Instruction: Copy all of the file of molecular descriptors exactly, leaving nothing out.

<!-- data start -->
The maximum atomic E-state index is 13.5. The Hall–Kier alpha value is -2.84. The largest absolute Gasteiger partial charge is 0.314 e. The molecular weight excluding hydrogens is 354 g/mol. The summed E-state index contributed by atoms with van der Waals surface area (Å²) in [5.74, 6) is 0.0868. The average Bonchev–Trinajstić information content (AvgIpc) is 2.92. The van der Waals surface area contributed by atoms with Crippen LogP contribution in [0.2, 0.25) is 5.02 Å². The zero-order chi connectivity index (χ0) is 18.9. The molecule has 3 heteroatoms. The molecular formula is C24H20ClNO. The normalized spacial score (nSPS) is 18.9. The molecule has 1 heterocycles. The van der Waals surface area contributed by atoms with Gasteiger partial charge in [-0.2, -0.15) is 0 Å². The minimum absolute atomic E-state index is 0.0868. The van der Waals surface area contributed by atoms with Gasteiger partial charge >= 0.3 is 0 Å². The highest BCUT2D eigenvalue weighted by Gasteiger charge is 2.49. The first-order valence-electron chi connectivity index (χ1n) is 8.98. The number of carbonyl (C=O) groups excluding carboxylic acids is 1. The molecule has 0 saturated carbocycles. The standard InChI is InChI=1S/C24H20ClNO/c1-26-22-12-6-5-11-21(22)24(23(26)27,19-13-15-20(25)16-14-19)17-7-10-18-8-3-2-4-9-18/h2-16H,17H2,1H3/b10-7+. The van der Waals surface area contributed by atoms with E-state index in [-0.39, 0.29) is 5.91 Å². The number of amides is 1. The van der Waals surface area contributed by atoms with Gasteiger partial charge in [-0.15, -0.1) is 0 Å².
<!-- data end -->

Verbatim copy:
The maximum atomic E-state index is 13.5. The Hall–Kier alpha value is -2.84. The largest absolute Gasteiger partial charge is 0.314 e. The molecular weight excluding hydrogens is 354 g/mol. The summed E-state index contributed by atoms with van der Waals surface area (Å²) in [5.74, 6) is 0.0868. The average Bonchev–Trinajstić information content (AvgIpc) is 2.92. The van der Waals surface area contributed by atoms with Crippen LogP contribution in [0.2, 0.25) is 5.02 Å². The zero-order chi connectivity index (χ0) is 18.9. The molecule has 3 heteroatoms. The molecular formula is C24H20ClNO. The normalized spacial score (nSPS) is 18.9. The molecule has 1 heterocycles. The van der Waals surface area contributed by atoms with Gasteiger partial charge in [-0.2, -0.15) is 0 Å². The minimum absolute atomic E-state index is 0.0868. The van der Waals surface area contributed by atoms with Gasteiger partial charge >= 0.3 is 0 Å². The highest BCUT2D eigenvalue weighted by Gasteiger charge is 2.49. The first-order valence-electron chi connectivity index (χ1n) is 8.98. The number of carbonyl (C=O) groups excluding carboxylic acids is 1. The molecule has 0 saturated carbocycles. The standard InChI is InChI=1S/C24H20ClNO/c1-26-22-12-6-5-11-21(22)24(23(26)27,19-13-15-20(25)16-14-19)17-7-10-18-8-3-2-4-9-18/h2-16H,17H2,1H3/b10-7+. The van der Waals surface area contributed by atoms with E-state index in [-0.39, 0.29) is 5.91 Å². The number of amides is 1. The van der Waals surface area contributed by atoms with Gasteiger partial charge in [-0.15, -0.1) is 0 Å².